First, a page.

First impression on unpacking the Q702 test unit was the solid feel and clean, minimalist styling.
AVG puts spotlight on Facebook
- — 21 May, 2010 09:11
Just how much personal information are you releasing when you use Facebook? Facebook may be giving third-party advertisers your personal information without you realising.
AVG's Chief Research Officer, Roger Thompson, wrote a first-hand account of how privacy should not be taken lightly. He received a shock when he found that CNN’s Web site knew who his friends were.
According to one of Thompson's colleagues, Jas Dhaliwal, this can be attributed to the introduction of a 'social plug-in' tool that is used by more than 100,000 Web sites. Introduced only a few weeks ago, this plug-in shows you which of your friends click 'like' on a particular Web page. If none of your Facebook friends are clicking the 'like' button, then Facebook aggregates the popular stories that are 'liked' on the site as a whole.
These social plug-ins are a more developed version of Facebook Connect. Connect was designed to let you use your Facebook account to sign onto other sites.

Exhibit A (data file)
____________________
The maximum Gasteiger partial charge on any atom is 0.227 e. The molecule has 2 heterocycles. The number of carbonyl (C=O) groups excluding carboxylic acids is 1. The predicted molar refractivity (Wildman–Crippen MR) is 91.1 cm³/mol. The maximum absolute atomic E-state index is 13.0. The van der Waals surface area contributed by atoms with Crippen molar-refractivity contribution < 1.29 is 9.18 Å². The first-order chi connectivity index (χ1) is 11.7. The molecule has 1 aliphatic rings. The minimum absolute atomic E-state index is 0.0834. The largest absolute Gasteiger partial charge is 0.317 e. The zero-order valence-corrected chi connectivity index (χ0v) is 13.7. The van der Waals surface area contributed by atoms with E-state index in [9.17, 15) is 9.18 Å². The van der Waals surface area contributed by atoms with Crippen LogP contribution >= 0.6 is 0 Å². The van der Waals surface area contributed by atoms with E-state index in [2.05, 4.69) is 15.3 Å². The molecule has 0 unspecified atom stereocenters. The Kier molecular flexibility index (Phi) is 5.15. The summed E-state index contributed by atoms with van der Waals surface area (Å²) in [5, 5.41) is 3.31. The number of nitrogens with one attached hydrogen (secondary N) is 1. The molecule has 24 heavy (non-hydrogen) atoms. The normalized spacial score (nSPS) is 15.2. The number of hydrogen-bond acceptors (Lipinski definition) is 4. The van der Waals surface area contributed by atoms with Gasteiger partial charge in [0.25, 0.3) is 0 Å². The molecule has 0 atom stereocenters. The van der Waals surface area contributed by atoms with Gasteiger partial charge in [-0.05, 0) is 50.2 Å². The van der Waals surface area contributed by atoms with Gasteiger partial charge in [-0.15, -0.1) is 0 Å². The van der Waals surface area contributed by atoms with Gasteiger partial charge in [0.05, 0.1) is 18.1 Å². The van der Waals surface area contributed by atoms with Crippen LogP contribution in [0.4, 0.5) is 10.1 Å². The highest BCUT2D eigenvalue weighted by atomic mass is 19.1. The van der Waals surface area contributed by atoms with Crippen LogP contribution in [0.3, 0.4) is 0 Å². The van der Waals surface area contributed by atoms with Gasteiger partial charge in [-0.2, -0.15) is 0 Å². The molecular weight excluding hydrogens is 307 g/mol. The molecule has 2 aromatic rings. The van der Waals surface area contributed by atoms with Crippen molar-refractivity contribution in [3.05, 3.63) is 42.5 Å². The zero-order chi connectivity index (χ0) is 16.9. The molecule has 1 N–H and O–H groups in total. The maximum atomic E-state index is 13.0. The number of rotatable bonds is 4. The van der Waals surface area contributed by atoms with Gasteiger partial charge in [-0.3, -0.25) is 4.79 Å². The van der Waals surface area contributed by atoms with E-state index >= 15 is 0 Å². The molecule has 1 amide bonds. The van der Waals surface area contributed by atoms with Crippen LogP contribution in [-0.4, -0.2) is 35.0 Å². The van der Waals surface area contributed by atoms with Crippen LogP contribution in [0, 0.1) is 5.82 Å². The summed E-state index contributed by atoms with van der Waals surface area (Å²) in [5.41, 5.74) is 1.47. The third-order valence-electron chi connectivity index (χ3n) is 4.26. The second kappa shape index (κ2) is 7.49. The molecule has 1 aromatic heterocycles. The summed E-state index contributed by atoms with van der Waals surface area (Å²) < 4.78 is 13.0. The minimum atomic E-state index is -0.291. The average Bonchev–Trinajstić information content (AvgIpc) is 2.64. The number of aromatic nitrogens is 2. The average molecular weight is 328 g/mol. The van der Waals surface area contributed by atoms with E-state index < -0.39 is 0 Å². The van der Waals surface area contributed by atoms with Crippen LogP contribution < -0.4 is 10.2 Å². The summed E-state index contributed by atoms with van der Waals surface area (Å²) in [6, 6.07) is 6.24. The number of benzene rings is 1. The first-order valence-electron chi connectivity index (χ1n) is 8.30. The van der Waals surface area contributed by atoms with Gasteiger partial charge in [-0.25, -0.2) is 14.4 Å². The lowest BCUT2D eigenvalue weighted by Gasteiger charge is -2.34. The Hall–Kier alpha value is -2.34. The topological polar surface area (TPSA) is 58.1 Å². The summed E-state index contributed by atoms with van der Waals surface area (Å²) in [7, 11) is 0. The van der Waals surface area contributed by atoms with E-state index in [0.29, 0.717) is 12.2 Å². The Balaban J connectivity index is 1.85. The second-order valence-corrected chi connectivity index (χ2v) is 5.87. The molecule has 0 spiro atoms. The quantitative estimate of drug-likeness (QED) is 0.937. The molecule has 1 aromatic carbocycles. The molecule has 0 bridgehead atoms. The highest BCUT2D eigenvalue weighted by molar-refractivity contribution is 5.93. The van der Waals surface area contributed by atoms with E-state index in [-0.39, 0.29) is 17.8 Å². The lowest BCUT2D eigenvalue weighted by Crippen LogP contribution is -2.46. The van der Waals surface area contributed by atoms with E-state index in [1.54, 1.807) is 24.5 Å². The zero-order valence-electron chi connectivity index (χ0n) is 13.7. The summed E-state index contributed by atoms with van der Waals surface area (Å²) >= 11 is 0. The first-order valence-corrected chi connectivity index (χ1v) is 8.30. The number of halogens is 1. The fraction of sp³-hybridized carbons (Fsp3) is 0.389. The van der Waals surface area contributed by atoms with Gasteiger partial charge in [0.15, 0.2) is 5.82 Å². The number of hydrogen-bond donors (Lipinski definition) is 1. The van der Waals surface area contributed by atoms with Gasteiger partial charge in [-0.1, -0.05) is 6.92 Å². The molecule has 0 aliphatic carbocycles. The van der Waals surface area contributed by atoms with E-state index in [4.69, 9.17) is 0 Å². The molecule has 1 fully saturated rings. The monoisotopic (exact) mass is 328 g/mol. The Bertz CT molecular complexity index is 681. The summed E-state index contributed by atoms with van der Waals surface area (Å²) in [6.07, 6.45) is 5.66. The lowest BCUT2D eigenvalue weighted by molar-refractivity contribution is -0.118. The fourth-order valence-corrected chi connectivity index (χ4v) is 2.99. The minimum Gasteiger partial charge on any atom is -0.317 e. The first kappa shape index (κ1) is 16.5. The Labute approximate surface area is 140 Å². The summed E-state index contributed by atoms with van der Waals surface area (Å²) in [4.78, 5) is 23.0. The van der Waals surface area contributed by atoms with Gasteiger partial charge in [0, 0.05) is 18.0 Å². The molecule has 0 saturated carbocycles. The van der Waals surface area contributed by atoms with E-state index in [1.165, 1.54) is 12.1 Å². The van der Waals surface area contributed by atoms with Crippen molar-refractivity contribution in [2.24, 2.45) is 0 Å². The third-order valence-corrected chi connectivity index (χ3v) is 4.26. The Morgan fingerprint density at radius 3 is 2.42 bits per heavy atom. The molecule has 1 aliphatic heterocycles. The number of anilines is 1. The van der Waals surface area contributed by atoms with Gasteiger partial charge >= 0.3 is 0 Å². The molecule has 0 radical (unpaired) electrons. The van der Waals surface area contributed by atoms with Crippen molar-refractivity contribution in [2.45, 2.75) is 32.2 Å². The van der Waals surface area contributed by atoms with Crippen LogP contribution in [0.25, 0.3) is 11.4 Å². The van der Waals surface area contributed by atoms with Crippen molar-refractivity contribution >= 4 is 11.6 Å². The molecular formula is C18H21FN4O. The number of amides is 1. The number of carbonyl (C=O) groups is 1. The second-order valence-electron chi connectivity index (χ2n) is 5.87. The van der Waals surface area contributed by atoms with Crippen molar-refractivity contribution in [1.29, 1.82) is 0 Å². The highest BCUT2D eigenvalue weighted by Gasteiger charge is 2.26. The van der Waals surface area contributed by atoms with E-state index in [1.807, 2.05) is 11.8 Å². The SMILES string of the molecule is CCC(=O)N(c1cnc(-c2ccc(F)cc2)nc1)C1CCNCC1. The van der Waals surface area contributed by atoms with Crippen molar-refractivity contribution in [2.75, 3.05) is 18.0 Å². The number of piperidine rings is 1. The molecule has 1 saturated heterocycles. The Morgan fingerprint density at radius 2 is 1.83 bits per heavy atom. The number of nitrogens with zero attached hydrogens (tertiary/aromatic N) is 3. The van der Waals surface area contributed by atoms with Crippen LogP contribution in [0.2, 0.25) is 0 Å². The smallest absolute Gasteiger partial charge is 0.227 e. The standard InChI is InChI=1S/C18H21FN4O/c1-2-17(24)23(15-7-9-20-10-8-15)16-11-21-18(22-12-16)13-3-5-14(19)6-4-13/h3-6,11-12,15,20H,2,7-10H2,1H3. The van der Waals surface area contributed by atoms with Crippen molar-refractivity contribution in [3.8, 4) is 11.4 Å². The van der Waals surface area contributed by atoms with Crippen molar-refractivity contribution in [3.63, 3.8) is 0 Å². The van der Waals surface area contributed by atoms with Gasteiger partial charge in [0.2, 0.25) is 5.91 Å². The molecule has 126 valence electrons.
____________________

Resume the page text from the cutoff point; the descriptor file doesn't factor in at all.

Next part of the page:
"At the recent F8 conference, Facebook announced that they were going to remove the connect button. So, if you've logged in once, it will remember your login. The social plugin caches that login data and uses a custom API to show which of your friends (i.e. your social graph) are visiting the same site," wrote Dhaliwal.
"Facebook has done a very, very bad job at explaining this. For most people, when they see CNN's Facebook plug-in they are surprised, because as a user, you haven't given CNN or Facebook explicit permission to connect to your social graph/friends list."
Dhaliwal wrote that the most effective way of combating this problem would be to log out of Facebook once you have finished using it. Closing the browser window or tab does not mean you are logged out of Facebook automatically.
Lloyd Borrett, Marketing Manager at AVG Australia and New Zealand, suggests that users should create a number of groups for their Facebook friends and specifically divide them into friends, family and work. "This will allow you to assign a number of different sharing settings with each group. Therefore, only certain people see the data that you wish to share," he said. AVG stresses that Facebook users should investigate the Facebook privacy page for themselves. "Our advice is to take a serious peek into your privacy settings and make sure you are happy with what you are or aren't sharing," said Borrett. "And don't forget you need to log out of Facebook once you finish reading posts. You just don't know what information could be leaking."